- Fat adapted athletes become ‘bonk proof’ – you will never ‘hit the wall’ in training or racing again when you can access your fat calories for energy.
Tip: add in fasted training, that is run before breakfast to teach your body to preferentially burn fat.
5. Commercial gels and artificial ingredients
Anything that comes in a box, packet or wrapper stays in there for one reason and one reason only: preservatives. There’s a golden rule in nutrition: if it contains more than five ingredients, please put it back on the shelf.
Tip: Homemade is best.
Here’s the solution: Freedom Fuel, your homemade energy gel.
Recipe for Freedom Fuel, by Steph Lowe (The Natural Nutritionist)
Freedom Fuel is gluten free, refined sugar free, all natural and tastes great. To avoid excess fructose, artificial ingredients and gut trouble in training and on race day, try this natural fuelling alternate.
Ingredients (Serves 1)
- 2 teaspoons rice malt syrup
- 1 teaspoon medium chain triglyceride (MCT) oil*
- ¼ cup raspberries
- The juice from ¼ lemon
- A pinch of Himalayan salt
- A dash of hot water
- Blend all ingredients until smooth.
- Pour through a strainer to remove pips. Transfer carefully into a gel flask and seal well.
Nutritional Information (per serve):
- Calories: 126 calories
- Protein: 0.0g
- Fat: 5.0g
- Carbohydrate: 20.0g
- Sugars: 11.0g
- Sodium: 150.0mg
- *Coconut oil is fine in warmer weather but it will solidify and clog the pop-top of your flask/bottle in cooler weather, so MCT oil is preferable here.
- For MCT oil, a brand such as Melrose is available from your local health food store.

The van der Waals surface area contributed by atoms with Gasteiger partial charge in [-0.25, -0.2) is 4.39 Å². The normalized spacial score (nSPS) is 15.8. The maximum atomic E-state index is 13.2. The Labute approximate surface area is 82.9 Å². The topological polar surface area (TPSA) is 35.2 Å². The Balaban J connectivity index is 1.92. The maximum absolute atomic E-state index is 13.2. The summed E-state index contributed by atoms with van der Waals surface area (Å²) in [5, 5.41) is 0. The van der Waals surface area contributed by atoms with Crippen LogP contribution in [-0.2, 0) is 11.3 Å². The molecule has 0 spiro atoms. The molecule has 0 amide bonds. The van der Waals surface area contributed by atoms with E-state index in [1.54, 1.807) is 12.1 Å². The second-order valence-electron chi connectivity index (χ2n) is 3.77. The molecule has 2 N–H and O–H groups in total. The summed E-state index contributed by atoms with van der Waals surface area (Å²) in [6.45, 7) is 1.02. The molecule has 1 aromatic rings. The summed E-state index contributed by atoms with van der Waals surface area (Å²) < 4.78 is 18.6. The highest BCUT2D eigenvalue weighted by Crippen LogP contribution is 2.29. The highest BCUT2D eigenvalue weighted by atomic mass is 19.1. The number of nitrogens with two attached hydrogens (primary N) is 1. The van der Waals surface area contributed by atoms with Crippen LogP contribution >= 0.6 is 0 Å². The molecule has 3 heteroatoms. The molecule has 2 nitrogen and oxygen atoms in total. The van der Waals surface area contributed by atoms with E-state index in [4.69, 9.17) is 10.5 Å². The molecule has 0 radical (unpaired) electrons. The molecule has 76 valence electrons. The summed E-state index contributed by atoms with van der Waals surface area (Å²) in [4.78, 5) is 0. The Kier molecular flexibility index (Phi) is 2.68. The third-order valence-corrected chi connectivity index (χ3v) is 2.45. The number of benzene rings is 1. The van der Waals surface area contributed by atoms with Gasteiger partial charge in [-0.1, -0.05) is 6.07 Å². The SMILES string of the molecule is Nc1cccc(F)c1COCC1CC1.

- Blueberries or strawberries can be used in place of raspberries.
- Once made, it will only last for two days but freezes well.
- If you are training/racing in warmer weather please consider freezing your Freedom Fuel.
- One serve is ~20g of carbohydrates, so please start to experiment with 20-30g/hour or 1.0-1.5 serves/hour. For a two hour run, for example, train fasted for the first hour, then sip your 1.5 serves over the course of the second hour. Make notes of energy, digestion, performance and recovery to continue to develop your fuelling strategy.
- Longer events and liquid nutrition may not be enough
The advantage of consuming solids is that the increased digestion time of these fuels allows your body to be continually drip fed with energy to sustain your running. Liquids are great for more immediate energy, but longer events may also require solid fuel to prevent hunger. A general rule is that when you are running over a time you would have normally eaten a meal, include solid sports nutrition.
Tip: Consume a combination of liquid and solid sports nutrition in events that extend over a meal time.
Steph Lowe is the Natural Nutritionist. She is a leading Australian Sports Nutritionist who specialises in metabolic efficiency, real food based sports nutrition, high performance fat loss, and teaching you how easy real food living and performance can be. For more information visit www.thenaturalnutritionist.com.au or to learn more from Steph check out http://www.atecexpo.com.au